A state commission that’s looking at an overhaul of mental health services has released a sweeping set of proposals.
The last big overhaul of the mental health system wrapped up in the early 1990s, when most of the state’s psychiatric hospitals were closed.
This commission convened by Gov. Rick Snyder found there are still barriers to helping people with mental health issues live productively.
“By solving problems earlier and being more effective, and helping people reach more independent lives, they’ll have less dependence on the government in the first place,” said Lt. Gov. Brian Calley, who led the commission. “So their quality of life goes up and their dependence on the government goes down.”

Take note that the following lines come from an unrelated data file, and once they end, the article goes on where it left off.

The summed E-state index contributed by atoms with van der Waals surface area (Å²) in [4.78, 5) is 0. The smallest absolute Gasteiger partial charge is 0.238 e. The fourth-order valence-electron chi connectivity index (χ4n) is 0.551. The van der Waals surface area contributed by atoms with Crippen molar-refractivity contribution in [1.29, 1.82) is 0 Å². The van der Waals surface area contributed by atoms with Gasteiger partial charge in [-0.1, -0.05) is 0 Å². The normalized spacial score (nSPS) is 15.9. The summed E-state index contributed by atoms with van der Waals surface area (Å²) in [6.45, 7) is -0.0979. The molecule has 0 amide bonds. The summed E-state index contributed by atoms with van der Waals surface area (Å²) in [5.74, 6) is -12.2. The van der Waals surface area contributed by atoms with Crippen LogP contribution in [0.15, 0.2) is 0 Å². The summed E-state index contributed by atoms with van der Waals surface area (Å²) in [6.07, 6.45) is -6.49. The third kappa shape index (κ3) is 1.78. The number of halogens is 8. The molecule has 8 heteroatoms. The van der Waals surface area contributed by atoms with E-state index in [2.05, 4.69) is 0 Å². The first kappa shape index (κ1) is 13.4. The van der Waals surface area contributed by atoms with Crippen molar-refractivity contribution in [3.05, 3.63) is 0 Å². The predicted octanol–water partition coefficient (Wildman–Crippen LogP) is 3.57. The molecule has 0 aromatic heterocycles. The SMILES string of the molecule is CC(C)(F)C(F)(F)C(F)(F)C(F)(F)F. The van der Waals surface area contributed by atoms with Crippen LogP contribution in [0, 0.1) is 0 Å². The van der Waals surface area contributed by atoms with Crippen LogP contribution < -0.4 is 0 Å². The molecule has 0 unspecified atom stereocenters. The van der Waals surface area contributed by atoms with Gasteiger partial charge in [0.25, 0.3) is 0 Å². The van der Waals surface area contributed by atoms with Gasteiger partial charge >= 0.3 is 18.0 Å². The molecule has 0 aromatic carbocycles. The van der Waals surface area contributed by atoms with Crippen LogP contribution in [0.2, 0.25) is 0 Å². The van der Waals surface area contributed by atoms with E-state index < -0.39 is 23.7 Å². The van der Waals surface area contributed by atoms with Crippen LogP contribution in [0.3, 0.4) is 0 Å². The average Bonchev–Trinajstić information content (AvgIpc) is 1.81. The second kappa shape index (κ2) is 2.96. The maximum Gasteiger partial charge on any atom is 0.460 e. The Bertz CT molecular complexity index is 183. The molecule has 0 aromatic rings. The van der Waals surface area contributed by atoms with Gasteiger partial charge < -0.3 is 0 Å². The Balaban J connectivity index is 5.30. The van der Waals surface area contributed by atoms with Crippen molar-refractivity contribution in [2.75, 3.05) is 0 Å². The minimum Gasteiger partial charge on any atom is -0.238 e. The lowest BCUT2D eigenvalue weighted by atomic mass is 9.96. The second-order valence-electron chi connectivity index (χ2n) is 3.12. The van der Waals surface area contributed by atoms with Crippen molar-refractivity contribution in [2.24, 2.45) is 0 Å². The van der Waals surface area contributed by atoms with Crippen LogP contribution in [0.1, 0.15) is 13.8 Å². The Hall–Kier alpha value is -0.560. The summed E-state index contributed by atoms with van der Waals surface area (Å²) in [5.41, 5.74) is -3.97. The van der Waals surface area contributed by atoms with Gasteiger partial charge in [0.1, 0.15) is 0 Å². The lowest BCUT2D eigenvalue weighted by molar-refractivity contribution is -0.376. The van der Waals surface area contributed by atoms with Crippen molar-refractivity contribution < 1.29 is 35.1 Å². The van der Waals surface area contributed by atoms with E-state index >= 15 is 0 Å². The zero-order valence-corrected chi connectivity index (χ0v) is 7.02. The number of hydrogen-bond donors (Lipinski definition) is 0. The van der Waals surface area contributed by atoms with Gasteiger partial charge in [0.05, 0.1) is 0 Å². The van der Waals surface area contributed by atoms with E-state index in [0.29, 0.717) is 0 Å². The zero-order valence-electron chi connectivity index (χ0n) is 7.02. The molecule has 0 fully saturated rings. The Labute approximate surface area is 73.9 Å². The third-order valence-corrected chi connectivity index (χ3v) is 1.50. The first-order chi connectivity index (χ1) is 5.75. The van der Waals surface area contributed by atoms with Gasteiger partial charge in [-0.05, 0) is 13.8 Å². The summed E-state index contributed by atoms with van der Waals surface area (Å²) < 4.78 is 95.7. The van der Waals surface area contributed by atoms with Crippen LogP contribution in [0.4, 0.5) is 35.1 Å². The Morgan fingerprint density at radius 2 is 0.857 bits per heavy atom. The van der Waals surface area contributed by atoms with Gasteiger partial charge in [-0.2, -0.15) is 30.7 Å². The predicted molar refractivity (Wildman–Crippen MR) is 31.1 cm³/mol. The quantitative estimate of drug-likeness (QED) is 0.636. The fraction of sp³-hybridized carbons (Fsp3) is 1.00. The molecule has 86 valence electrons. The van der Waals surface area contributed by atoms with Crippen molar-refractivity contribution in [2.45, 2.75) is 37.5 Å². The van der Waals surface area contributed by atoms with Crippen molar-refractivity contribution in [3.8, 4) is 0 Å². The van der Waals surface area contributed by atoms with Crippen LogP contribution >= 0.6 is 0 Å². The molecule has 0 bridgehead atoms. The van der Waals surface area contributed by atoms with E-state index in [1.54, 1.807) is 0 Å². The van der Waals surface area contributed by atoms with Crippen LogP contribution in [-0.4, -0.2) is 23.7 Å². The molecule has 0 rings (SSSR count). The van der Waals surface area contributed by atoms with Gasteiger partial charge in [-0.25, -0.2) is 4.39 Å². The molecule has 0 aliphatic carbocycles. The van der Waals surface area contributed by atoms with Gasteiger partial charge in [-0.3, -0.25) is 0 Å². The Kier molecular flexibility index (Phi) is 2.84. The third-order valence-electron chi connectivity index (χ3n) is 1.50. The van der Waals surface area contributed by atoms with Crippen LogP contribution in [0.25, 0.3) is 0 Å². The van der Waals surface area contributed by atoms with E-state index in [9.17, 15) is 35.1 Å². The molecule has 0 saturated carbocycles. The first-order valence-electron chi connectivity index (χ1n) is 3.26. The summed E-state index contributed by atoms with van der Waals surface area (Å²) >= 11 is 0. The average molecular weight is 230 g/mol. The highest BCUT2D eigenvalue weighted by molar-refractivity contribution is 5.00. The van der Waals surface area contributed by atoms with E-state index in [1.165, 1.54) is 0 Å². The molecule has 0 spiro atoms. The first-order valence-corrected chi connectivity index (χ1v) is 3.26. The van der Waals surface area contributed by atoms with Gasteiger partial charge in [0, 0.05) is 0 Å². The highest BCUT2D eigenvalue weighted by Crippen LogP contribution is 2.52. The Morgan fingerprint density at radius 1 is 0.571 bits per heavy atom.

And Calley says that means taxpayers over the longer term would shoulder less in corrections, welfare, and health care costs.
Mark Reinstein of the Mental Health Association in Michigan says there’s a lot in the report, but one recommendation that stands out is improving services for children.
“That is a vitally important recommendation, ” Reinstein said. "That we start doing some of the same things we’re doing for adults to try to keep them out of jails and prisons, that we try to keep youth with emotional disorders from winding up in juvenile justice because we acted out.”
You can read the full report here.